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  • Issue of
  • Jul 23-29, 2008
  • Vol. 28, No. 41

News & Views

Arts & Culture

  • The Scene
  • Divorce Italian Style

    The Sicily of director Pietro Germi’s 1961 black comedy Divorce Italian Style has an impossibly sunny face and a bitter heart of darkness. Baron Ferdinando Cefalù (Marcello Mastroianni) is narrator, protagonist, and embodiment of everything wrong in the society he both mocks and manipulates to his own ends. Known as Fefé to his overbearing family, the Baron is nearing 40. He has become obsessed with his teenage cousin Angela (Stefania Sandrelli), and hatches an intricate plot to murder Rosalia. The twist here is that the Baron expects to get caught: He plans to steer his wife into the arms of another man, and then use “crime of honor” as his legal defense. His reasoning is two-fold: divorce was illegal at the time, but the status-conscious Fefé realizes that as a cuckold who kills a cheating wife, he would not only receive a shorter prison sentence, but he’d also become a local folk hero.
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  • The Scene
  • Mamma Mia!

    This movie version was made by the creative trio that spawned the wildly popular musical a decade ago in London. Whatever might be lost in the translation from stage to screen, the movie gains in veracity and impact. When single mother Donna (Meryl Streep) helps her 20-year-old daughter Sophie (Amanda Seyfried) prepare for her wedding day. Sophie’s wedding means the arrival of her mother’s former singing partners (the scene-stealing Julie Walters and Christine Baranski) to the Greek isle of Kalokairi, along with three men who shared a summer of love with the adventurous Donna. But which one is Sophie’s father? Pierce Brosnan, Colin Firth and Stellan Skarsgård are charming as the befuddled, would-be papas, their impulsive holiday turning into a surprise life assessment.
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  • The Scene
  • Tell No One

    French actor-turned-director Guillaume Canet's French-language suspenser is taken from a American pop potboiler by crime novelist Harlan Coben. And, oddly enough, that overseas adaptation may very well be the thing that makes the film’s convoluted and overwrought plot work so beautifully. Pediatric resident Alex Beck (François Cluzet) and his wife Margot (Marie-Josée Croze) are the perfect couple: childhood sweethearts who continue to adore each other in marriage. One terrible night while vacationing at their secluded lake house, the two are violently and inexplicably attacked. Alex is left for dead while Margot disappears screaming into the darkness. Fast-forward eight years. Alex, now a pediatrician, is haunted, still struggling to cope with the loss of his wife. Suddenly bodies are discovered on his property, leading the police to suspect him of being behind her murder. Then Alex gets an impossible e-mail, sending him on a elaborate hunt to find out what happened that night and who was involved. Needless to say, lots of skeletons start tumbling out of the family closet.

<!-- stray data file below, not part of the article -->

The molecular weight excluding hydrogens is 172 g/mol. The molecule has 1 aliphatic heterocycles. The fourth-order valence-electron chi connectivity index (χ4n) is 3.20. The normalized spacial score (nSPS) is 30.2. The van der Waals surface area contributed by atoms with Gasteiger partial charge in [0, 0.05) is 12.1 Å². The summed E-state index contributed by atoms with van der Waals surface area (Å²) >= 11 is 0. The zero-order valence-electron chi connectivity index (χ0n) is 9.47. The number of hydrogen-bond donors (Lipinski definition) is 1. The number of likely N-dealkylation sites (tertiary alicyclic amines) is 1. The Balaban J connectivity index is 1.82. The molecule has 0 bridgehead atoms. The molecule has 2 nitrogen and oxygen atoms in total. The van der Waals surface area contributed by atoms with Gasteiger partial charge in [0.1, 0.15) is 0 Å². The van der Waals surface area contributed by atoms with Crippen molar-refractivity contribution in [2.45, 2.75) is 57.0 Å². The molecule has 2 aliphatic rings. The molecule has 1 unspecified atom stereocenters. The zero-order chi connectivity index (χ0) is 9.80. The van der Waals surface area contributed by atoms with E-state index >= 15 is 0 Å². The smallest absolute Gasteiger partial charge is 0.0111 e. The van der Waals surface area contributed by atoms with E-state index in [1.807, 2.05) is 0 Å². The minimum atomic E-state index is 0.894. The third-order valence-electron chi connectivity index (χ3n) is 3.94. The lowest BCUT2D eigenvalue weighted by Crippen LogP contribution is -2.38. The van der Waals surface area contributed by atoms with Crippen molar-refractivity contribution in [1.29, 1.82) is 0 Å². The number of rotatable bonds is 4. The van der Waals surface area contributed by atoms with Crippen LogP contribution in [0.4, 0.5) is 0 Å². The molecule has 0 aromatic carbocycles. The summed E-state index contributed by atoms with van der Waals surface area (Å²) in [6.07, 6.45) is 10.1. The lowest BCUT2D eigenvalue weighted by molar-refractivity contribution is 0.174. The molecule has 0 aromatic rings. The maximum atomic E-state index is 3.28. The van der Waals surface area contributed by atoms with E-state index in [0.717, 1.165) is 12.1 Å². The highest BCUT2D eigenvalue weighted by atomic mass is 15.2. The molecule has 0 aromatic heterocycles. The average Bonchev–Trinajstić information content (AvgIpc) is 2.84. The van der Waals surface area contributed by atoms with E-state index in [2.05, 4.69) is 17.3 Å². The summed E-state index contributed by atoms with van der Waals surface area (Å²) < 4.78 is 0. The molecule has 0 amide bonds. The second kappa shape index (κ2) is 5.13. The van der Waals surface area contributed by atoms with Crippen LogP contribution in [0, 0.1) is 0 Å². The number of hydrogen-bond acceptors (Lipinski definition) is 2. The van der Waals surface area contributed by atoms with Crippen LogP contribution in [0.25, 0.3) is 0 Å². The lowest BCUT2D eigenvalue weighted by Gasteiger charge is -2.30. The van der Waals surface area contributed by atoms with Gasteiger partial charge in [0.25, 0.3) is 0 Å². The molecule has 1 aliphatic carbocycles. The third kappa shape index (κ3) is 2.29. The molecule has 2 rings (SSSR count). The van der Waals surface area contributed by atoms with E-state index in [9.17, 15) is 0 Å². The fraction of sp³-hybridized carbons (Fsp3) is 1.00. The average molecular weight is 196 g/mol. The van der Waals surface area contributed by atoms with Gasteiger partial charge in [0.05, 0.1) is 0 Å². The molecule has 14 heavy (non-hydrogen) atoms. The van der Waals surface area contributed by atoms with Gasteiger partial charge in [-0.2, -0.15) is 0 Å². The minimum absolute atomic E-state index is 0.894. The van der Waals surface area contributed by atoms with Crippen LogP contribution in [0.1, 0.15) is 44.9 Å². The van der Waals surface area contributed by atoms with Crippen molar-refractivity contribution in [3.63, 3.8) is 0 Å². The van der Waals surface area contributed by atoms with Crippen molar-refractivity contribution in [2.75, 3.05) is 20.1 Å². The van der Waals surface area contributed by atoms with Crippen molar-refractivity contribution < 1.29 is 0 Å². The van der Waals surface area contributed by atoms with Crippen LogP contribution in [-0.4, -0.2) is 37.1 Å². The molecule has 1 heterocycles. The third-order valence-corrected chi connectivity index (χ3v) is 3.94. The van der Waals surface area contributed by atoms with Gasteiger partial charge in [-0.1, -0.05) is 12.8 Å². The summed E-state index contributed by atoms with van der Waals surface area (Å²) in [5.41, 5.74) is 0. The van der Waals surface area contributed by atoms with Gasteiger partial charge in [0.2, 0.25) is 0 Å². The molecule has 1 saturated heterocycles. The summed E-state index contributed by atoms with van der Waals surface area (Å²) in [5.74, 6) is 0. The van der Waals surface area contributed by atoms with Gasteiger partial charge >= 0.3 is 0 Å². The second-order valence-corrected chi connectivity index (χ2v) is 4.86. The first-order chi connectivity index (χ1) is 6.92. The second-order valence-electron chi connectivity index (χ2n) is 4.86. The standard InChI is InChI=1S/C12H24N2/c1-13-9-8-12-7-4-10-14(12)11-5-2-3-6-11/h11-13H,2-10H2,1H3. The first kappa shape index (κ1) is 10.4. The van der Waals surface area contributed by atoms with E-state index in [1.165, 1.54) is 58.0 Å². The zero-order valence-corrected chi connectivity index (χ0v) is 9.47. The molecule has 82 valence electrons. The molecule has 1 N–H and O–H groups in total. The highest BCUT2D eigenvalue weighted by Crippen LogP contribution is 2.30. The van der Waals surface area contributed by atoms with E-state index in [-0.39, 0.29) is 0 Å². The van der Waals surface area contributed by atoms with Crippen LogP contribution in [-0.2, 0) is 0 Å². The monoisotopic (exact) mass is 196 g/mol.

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  • The Scene
  • The Last Mistress

    Set amid the Parisian aristocracy of 1835, this adaptation of Jules-Amédée Barbey d’Aurevilly’s novel Une Vieille Maîtresse is a stunningly beautiful period film, classically elegant and steeped in literary conventions. Although it contains elements of her previous movies (the manipulative maneuvering of Sex is Comedy and ingrained cruelty of Fat Girl), The Last Mistress is in thrall to Vellini (Asia Argento) and Ryno (Fu’ad Aïd Aattou), lovers whose bond is as conspiratorial as it is unbreakable. Argento, with her earthy masculinity, and Aattou, with his ethereal femininity, are magnetically drawn together, oblivious to scandal. There’s a resignation to their decade-long coupling, a mutual acknowledgement of the primacy of their unspoken vows, without the expectation of pleasure.
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Food & Drink

  • Neighborhood treat
  • Table and Bar
  • Neighborhood treat

    This neighborhood restaurant has been quietly turning out respectable meals for a generation or so from a prosaic strip mall on Rochester Road. In a simply decorated, dimly-lit room that seats 120, you can enjoy heavy red-sauced dishes with the pastas averaging around $13 and the other entrées around $18 including soup and salad. Franco’s hearty pastas, which include such familiar preparations as ravioli, spaghetti carbonara, fettucine Alfredo and linguini with clam sauce. Among the pesce, the crisp and tender sautéed shrimp scampi over rice laced with olive oil and just the right amount of garlic is a well-executed dish. You can wash all of this down with reasonably priced wines, with the house pours, some Californian some Italian, going for $24 a liter.
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Music

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